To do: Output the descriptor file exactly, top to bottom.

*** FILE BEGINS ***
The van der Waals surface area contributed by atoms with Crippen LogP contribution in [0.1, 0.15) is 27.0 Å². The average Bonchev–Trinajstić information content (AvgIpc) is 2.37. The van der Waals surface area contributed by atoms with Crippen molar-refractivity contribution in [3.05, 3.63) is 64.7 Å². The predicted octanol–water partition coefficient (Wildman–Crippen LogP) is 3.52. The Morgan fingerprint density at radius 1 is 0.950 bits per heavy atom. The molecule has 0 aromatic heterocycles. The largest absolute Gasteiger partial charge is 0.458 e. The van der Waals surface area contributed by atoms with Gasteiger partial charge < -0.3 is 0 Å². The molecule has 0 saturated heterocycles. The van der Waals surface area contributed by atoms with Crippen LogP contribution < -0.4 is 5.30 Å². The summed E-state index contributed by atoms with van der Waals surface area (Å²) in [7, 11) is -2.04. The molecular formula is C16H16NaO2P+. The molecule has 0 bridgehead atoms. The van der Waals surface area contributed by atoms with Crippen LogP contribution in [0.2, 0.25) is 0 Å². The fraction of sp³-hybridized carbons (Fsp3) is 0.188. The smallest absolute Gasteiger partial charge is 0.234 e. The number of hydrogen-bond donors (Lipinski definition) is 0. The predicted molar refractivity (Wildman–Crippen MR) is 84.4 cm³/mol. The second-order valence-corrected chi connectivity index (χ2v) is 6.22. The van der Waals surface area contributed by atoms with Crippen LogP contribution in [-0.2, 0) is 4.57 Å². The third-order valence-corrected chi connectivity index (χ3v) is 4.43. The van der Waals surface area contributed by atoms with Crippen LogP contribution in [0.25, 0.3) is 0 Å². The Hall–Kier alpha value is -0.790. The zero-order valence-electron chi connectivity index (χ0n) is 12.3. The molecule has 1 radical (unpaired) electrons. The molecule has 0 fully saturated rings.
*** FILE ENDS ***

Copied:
The van der Waals surface area contributed by atoms with Crippen LogP contribution in [0.1, 0.15) is 27.0 Å². The average Bonchev–Trinajstić information content (AvgIpc) is 2.37. The van der Waals surface area contributed by atoms with Crippen molar-refractivity contribution in [3.05, 3.63) is 64.7 Å². The predicted octanol–water partition coefficient (Wildman–Crippen LogP) is 3.52. The Morgan fingerprint density at radius 1 is 0.950 bits per heavy atom. The molecule has 0 aromatic heterocycles. The largest absolute Gasteiger partial charge is 0.458 e. The van der Waals surface area contributed by atoms with Gasteiger partial charge < -0.3 is 0 Å². The molecule has 0 saturated heterocycles. The van der Waals surface area contributed by atoms with Crippen LogP contribution < -0.4 is 5.30 Å². The summed E-state index contributed by atoms with van der Waals surface area (Å²) in [7, 11) is -2.04. The molecular formula is C16H16NaO2P+. The molecule has 0 bridgehead atoms. The van der Waals surface area contributed by atoms with Crippen LogP contribution in [0.2, 0.25) is 0 Å². The fraction of sp³-hybridized carbons (Fsp3) is 0.188. The smallest absolute Gasteiger partial charge is 0.234 e. The number of hydrogen-bond donors (Lipinski definition) is 0. The predicted molar refractivity (Wildman–Crippen MR) is 84.4 cm³/mol. The second-order valence-corrected chi connectivity index (χ2v) is 6.22. The van der Waals surface area contributed by atoms with Crippen LogP contribution in [-0.2, 0) is 4.57 Å². The third-order valence-corrected chi connectivity index (χ3v) is 4.43. The van der Waals surface area contributed by atoms with Crippen LogP contribution in [0.25, 0.3) is 0 Å². The Hall–Kier alpha value is -0.790. The zero-order valence-electron chi connectivity index (χ0n) is 12.3. The molecule has 1 radical (unpaired) electrons. The molecule has 0 fully saturated rings.